Flourishing first are the nitrate-reducing microbes, which thrive in nutrient-poor conditions.
As mash warmers slowly raise the temperature, the amount of nutrients available increases, leading to an increase in lactic acid bacteria. As lactic acid bacteria become active, nitrate-reducing bacteria and wild yeast are destroyed.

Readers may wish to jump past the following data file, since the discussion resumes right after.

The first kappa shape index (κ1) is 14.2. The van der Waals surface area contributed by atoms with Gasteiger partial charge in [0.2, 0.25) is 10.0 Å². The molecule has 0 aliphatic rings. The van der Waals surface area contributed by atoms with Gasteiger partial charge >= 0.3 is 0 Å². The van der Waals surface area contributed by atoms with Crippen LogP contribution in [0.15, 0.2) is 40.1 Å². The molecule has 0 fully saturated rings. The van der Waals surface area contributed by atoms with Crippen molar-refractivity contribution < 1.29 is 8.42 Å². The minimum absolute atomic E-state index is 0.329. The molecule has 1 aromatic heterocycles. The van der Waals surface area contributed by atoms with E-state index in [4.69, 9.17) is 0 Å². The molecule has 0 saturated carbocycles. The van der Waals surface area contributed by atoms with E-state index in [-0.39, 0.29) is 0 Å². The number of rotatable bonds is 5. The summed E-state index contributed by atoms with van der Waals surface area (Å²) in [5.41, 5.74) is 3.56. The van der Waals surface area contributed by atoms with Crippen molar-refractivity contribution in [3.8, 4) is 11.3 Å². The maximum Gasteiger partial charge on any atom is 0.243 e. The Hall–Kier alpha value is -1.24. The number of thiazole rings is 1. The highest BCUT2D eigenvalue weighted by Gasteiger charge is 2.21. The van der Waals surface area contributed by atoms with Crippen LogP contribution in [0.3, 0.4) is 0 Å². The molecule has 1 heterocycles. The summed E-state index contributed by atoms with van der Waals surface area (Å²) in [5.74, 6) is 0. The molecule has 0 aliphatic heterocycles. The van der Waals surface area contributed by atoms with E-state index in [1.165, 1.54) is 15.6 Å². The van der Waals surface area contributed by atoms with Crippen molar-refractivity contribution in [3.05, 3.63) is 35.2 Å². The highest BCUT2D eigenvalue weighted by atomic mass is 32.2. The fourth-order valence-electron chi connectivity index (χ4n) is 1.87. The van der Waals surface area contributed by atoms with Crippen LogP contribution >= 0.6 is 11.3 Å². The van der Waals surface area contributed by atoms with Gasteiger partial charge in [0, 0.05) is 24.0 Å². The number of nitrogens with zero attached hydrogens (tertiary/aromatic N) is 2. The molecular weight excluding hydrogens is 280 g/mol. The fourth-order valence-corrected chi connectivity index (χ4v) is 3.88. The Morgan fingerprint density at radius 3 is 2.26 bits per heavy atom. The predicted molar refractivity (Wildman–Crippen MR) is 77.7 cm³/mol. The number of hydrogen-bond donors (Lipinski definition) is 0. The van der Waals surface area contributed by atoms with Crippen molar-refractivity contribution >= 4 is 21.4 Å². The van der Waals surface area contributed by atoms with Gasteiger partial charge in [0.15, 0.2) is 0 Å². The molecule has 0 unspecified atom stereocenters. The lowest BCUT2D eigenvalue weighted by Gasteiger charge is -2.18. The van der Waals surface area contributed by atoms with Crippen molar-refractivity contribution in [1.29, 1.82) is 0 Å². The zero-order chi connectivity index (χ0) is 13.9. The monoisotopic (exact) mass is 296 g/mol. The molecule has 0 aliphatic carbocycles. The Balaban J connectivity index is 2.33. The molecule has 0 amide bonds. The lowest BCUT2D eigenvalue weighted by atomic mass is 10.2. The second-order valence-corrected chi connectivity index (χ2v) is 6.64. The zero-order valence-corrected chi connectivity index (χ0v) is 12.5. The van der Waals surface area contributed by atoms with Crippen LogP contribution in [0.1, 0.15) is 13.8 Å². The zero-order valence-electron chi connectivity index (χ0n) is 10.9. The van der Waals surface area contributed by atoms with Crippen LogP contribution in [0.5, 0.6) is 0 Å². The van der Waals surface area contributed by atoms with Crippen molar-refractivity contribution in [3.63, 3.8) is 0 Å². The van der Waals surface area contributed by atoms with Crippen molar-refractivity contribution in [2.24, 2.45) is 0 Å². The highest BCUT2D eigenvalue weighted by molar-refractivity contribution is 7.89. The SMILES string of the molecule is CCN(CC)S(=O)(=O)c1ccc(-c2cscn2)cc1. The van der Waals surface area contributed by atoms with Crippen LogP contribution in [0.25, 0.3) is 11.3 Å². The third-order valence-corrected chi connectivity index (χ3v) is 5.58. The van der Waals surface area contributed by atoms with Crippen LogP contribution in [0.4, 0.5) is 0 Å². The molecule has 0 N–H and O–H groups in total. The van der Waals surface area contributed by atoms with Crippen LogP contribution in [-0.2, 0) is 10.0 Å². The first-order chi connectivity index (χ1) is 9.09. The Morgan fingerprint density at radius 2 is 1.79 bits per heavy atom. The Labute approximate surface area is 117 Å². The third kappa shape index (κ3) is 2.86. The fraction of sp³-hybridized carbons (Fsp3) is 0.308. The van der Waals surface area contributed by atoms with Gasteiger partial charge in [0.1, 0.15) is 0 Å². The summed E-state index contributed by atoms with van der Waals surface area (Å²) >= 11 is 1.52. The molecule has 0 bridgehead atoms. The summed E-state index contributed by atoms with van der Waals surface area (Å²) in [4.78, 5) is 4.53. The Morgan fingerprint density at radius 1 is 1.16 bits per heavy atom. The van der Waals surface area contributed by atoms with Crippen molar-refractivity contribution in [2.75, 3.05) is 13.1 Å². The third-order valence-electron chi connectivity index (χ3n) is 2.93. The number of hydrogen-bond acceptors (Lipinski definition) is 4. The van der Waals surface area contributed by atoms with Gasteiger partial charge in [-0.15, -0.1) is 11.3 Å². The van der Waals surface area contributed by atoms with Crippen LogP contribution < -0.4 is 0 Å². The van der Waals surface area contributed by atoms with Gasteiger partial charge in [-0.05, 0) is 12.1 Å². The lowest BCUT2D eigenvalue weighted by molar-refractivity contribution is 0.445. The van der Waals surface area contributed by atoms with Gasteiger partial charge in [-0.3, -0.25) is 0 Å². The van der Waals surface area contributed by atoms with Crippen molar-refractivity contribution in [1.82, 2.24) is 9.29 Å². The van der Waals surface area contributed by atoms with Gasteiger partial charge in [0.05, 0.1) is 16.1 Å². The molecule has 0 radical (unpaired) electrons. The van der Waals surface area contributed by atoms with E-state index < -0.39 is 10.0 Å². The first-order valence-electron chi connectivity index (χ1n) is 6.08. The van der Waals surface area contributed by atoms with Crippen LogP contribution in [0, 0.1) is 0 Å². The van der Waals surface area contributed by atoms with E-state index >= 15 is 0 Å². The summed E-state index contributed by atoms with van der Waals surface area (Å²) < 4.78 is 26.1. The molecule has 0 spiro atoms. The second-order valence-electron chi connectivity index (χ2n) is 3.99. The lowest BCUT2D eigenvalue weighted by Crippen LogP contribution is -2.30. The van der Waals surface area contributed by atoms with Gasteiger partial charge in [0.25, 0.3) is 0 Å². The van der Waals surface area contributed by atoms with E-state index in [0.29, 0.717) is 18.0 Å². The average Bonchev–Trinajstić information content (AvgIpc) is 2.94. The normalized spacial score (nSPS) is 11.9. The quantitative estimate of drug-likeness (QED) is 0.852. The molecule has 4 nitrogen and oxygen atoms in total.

Addition of yeast
After the lactic acidity has reached the point where normal microbes cannot survive in the tank, the acid itself becomes weaker. When the yeast is added, the alcohol it produces kills the lactic acid bacteria, leaving the tank almost sterile except for the presence of yeast.
The yeast alone increases quickly.
The growth rate and fermentation of the yeast peak.
The mash is swiftly cooled, stopping yeast activity, and is then rested. Kimoto mash has a low yeast death rate during the karashi period, which means that when it is used for moromi, yeast purity is at almost 100%.